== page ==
The next experience of God’s love in the Mass comes as he speaks to us through his Word. In the readings, the dramatic love story is told once again of God and his people, as recorded in the Bible. It is a story of a faithful God who never stops reaching out to his people, who desires our trust and faith, and who communicates his love to us in ways we can understand. Contained in these stories is a power of love that affirms, blesses and yet challenges us to grow more perfectly in love. When necessary, his Word warns us when we are tempted to stray from the source of love who is God himself. The stories of infidelity to God in the Scriptures are followed by God reaching our even more, offering his people a second chance and a way out of the misery that sin has caused. In these stories we recognise the drama of God’s love at work in our own lives today. In the Gospel and homily, the story of Jesus’ life comes alive as we see the fullness of God’s love revealed – a love that gives itself away in a life laid down for others. Jesus is sent by the Father to save the world with a love that reconciles, heals, unites and goes to the depths of darkness and suffering out of love for those had gone there. Here is the friendship and love of the Father, offered in Jesus, for everyone and for all. As we listen to the Gospels, all of what Jesus’ life was about is summed up by his words at the Last Supper: ‘As the Father has loved me, so I have loved you’ (John 15:9). All that he asks of us is summed up by the great commandment to ‘Love one another as I have loved you’ (John 13:34). At the Mass, this love is active once again, offered by the Father through his Son in the Spirit, accepted in gratitude by us, shared and increased.

In the prayers of intercession, we call to mind those who really need our love and support as we present the needs of humanity to the Father through Jesus. Jesus intercedes for us for he knows well the anguish of suffering humanity from his ministry and from the cross.

Having heard and accepted God’s Word of love for us, at the offertory we join with Jesus in offering ourselves back to the Father in thanksgiving. Because God never loves us by half but completely, so he asks us to give ourselves completely in love to Him. Therefore, with the bread and wine we offer ourselves totally, all we have and all we are. With Christ we ‘lift up our hearts to the Father’.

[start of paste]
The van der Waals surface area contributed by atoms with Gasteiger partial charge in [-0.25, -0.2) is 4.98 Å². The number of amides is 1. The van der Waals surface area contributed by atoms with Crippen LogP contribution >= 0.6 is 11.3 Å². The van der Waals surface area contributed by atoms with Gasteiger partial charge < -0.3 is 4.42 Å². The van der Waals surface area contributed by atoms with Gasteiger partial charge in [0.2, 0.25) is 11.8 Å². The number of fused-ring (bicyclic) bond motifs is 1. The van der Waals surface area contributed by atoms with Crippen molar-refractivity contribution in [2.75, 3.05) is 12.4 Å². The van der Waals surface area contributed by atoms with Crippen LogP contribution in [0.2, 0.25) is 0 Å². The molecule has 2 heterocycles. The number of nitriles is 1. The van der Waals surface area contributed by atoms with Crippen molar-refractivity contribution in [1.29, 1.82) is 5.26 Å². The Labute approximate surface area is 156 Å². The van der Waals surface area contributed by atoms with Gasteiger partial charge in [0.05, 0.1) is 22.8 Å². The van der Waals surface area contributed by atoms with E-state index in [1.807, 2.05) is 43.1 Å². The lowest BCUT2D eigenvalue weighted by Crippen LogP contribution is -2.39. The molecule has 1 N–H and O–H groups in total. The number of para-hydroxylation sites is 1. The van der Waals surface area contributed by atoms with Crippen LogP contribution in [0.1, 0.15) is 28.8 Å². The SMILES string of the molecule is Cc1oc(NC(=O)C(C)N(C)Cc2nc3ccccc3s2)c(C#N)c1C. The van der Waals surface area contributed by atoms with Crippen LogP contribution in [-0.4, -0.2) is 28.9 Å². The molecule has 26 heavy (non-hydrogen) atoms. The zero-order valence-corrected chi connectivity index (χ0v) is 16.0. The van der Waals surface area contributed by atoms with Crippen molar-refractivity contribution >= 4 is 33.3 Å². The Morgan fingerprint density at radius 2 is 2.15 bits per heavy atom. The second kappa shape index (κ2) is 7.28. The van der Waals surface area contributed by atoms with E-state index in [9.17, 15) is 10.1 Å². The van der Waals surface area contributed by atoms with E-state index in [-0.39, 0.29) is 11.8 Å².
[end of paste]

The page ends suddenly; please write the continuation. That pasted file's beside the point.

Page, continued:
Then begins the great Eucharistic prayer where the priest, in the name of the Church present, asks the Father to pour out his Spirit upon the gifts of bread and wine we have offered, transforming them into the Body and Blood of Jesus. Just as the bread and wine are changed into Christ, so do we become more radiant images or icons of the Lord himself as the Holy Spirit transforms us and absorbs us further into the life of God. The Eucharistic prayer asks God to unite us closer to himself and all those citizens in heaven who have gone before us and who pray with us at the Mass. Through the Spirit’s power of love at work in the Mass, the Church is united in heaven and on earth, lead along the path that leads closer to our final union with God’s radiant beauty.

At the Our Father, we realize that we cannot love God as our Father without loving each other as brothers and sisters. At the Mass we go to God together. With the sign of peace we turn and recognise each other as family and realize that together we are a living reflection of God who in his deepest mystery is a family of love, of Father, Son and Holy Spirit. At the Mass God’s love unites us closer as family. At the Mass we are connected with and in communion with the communion of saints. It is the ‘pledge of future glory’.

‘In receiving Jesus’s visit, I received also Mamma’s. She blessed me and rejoiced at my happiness’ St Therese of Lisieux, Story of a Soul.

Then comes the sublime moment when we receive Holy Communion as the love of the Father gives itself away to us through his Son. Here is the Son of God given by the Father in humble and self-emptying love ‘for you’, ‘for me’ and ‘for the world’. The Eucharist is God’s way of uniting himself to us as food and drink. Just as food and drink is digested and whose nutrients are carried to every cell in the body, so the power of God’s Spirit and love can reach, as food, every nook and cranny of our bodies, soul, minds, hearts and wills. By receiving the Eucharist with an open heart, no part of us is left untouched by God as the body, blood, soul and divinity of Christ floods and changes our body, blood, soul and humanity. Just as a mother feeds her young so does God feed us whom he loves, not just with food but with himself (see Hos. 11:1, 3-4).